When monsters are defeated from the central line-up, they are sent into the Void, a sort of discard deck for the main deck, and you gain a number of Honor points listed on that card. Honor is represented by coloured beads, and the pool is set at a specific number at the beginning of the game – 60 for a two-player game, for example. When the pool runs down to 0, the game is over, and the person with the most Honor wins!

In addition to monsters, there are two types of card in the Portal deck that you can use your Runes to buy – Heroes and Constructs. When you buy these cards, they go into your discard deck and come into play later. Heroes are one-use things that grant you some sort of bonus and are then discarded at the end of the round. Constructs are placed into your play area and will grant you some sort of bonus every round. There are four divine factions represented in the game – Enlightened, Mechana, Void and Lifebound – and each offers a distinct play style to aid you in the game, from card draw to variable resources.

Common to all deck-building games, there are also low-cost heroes always available – Mystics and Heavy Infantry, which are essentially upgrades of Apprentices and Militia respectively – as well as a Cultist monster card, which never goes into the Void pile, but can be fought and defeated for Honor if you can’t go up against any monsters in the centre line.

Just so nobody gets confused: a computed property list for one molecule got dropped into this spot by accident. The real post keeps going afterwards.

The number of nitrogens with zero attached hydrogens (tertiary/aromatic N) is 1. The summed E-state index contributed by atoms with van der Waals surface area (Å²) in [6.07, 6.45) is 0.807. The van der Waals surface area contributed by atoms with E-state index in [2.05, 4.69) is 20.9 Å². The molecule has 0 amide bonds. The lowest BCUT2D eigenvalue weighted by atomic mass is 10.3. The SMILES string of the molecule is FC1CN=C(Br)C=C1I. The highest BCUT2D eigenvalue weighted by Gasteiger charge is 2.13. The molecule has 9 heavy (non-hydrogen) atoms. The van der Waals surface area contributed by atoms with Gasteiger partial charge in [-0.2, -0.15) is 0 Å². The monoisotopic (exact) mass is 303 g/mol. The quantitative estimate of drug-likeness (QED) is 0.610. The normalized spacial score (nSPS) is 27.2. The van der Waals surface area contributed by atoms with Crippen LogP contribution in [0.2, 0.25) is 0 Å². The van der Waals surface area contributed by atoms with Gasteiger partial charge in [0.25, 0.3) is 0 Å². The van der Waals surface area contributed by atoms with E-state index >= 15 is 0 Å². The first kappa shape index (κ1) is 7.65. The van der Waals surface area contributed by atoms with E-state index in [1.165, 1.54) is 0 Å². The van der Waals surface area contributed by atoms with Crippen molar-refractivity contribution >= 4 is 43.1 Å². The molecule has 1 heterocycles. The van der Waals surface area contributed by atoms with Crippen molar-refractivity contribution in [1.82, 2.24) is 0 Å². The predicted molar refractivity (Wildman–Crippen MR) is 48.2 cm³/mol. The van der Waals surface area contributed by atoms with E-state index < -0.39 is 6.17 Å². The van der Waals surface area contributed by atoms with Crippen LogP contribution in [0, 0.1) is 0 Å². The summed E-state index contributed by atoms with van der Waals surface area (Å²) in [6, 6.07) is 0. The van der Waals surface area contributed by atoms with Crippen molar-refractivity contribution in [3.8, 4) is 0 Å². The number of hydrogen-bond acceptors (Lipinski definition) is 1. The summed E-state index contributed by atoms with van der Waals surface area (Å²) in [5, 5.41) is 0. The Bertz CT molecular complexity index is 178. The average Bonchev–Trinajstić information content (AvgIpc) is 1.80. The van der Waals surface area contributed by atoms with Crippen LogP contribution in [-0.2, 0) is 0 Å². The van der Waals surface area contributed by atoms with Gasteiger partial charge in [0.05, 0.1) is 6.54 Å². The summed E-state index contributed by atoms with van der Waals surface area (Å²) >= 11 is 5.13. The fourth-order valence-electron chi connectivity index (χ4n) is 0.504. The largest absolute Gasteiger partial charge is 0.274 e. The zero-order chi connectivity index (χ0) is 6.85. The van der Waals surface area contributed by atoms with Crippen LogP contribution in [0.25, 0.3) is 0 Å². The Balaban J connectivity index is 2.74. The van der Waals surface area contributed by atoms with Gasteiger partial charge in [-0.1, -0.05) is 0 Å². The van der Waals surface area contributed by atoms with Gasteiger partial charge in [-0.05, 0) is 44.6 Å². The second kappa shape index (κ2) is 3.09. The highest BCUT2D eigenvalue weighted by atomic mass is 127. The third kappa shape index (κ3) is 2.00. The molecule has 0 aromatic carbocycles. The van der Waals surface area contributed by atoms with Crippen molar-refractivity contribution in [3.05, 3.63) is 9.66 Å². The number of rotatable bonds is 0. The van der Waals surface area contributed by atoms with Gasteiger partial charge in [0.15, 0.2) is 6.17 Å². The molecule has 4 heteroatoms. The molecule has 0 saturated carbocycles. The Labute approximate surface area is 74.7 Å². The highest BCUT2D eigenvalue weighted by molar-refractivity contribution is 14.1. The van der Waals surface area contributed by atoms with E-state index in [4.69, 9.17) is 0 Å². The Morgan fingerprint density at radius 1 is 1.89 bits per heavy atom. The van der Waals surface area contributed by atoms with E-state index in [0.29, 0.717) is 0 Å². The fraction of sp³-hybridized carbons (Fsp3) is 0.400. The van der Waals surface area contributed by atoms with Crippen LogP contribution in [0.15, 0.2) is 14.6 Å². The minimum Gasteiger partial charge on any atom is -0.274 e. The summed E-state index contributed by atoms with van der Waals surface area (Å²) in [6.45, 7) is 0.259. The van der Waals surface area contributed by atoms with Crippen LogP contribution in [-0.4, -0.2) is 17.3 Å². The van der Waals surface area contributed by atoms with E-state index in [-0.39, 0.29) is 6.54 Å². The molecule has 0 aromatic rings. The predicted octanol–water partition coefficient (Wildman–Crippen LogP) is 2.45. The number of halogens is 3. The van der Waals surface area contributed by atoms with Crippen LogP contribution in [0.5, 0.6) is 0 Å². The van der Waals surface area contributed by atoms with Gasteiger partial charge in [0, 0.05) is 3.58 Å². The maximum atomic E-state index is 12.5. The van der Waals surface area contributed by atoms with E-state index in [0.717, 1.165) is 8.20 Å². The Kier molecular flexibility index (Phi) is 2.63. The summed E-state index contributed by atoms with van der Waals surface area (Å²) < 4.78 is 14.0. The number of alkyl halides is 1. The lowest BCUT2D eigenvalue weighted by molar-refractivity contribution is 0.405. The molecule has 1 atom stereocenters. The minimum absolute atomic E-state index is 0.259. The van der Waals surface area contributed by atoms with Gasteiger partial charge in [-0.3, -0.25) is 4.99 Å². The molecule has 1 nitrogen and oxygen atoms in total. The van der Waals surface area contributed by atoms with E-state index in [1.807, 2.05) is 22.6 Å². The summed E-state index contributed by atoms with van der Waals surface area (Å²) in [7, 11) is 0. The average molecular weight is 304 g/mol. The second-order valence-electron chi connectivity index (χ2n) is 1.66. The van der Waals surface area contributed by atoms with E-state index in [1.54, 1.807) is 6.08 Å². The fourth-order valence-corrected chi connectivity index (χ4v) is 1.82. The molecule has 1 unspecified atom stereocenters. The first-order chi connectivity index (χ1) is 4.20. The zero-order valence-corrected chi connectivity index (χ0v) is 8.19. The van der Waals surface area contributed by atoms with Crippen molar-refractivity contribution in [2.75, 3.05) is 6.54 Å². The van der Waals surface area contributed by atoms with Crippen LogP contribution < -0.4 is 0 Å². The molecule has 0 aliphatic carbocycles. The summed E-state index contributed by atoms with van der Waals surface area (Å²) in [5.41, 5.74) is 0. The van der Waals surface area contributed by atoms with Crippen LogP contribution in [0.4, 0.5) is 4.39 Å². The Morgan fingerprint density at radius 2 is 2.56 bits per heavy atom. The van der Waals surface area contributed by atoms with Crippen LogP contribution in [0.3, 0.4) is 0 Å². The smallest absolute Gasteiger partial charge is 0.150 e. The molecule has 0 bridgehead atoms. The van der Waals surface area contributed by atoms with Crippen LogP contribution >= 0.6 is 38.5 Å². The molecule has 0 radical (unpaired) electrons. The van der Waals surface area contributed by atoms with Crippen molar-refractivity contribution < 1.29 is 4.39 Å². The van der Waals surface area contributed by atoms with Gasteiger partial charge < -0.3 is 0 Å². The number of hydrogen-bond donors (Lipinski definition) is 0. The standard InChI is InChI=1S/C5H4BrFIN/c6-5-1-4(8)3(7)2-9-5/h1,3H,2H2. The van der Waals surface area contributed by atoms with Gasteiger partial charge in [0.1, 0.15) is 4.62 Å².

I really like Ascension. It’s definitely in that sort of “generation 1.5” of deck-building games, where you have a centre line-up rather than a kingdom/village in the manner of Dominion, but you’re still competing for points rather than doing something with your deck, like Marvel Legendary. However, there is a definite charm to the more straightforward deck-building games, which is what keeps me coming back to DC time and again, even when Marvel Legendary arguably has the superior gameplay. There are times when you just want to build up a deck and see how many points you have, you know?

There’s a great app for the game available for iOS and Android, free to download the base game and offering multiple expansions as in-app purchases. When I first downloaded it, it was incredibly buggy and I couldn’t get a single complete game in, but that seems to have been fixed now and it plays like a dream.

Ascension expansions